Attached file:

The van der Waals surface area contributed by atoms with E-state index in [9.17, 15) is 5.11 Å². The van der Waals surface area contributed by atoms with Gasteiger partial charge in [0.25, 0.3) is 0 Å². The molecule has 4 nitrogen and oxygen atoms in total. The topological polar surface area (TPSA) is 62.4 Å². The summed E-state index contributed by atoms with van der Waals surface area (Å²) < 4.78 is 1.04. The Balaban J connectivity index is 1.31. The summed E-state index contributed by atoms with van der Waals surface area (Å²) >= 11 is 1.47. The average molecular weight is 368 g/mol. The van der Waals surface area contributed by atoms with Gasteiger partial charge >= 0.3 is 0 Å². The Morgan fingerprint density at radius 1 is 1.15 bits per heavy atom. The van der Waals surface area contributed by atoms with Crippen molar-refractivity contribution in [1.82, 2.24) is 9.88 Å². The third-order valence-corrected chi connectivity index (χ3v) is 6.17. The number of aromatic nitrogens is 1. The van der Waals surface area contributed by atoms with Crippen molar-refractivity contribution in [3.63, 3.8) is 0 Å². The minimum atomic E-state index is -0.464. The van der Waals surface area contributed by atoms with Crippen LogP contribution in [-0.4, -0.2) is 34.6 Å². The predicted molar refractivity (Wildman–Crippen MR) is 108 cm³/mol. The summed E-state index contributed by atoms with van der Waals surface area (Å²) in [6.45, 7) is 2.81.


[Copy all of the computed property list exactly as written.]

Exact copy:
The van der Waals surface area contributed by atoms with E-state index in [9.17, 15) is 5.11 Å². The van der Waals surface area contributed by atoms with Gasteiger partial charge in [0.25, 0.3) is 0 Å². The molecule has 4 nitrogen and oxygen atoms in total. The topological polar surface area (TPSA) is 62.4 Å². The summed E-state index contributed by atoms with van der Waals surface area (Å²) < 4.78 is 1.04. The Balaban J connectivity index is 1.31. The summed E-state index contributed by atoms with van der Waals surface area (Å²) >= 11 is 1.47. The average molecular weight is 368 g/mol. The van der Waals surface area contributed by atoms with Gasteiger partial charge >= 0.3 is 0 Å². The Morgan fingerprint density at radius 1 is 1.15 bits per heavy atom. The van der Waals surface area contributed by atoms with Crippen molar-refractivity contribution in [1.82, 2.24) is 9.88 Å². The third-order valence-corrected chi connectivity index (χ3v) is 6.17. The number of aromatic nitrogens is 1. The van der Waals surface area contributed by atoms with Crippen molar-refractivity contribution in [3.63, 3.8) is 0 Å². The minimum atomic E-state index is -0.464. The van der Waals surface area contributed by atoms with Crippen LogP contribution in [-0.4, -0.2) is 34.6 Å². The predicted molar refractivity (Wildman–Crippen MR) is 108 cm³/mol. The summed E-state index contributed by atoms with van der Waals surface area (Å²) in [6.45, 7) is 2.81.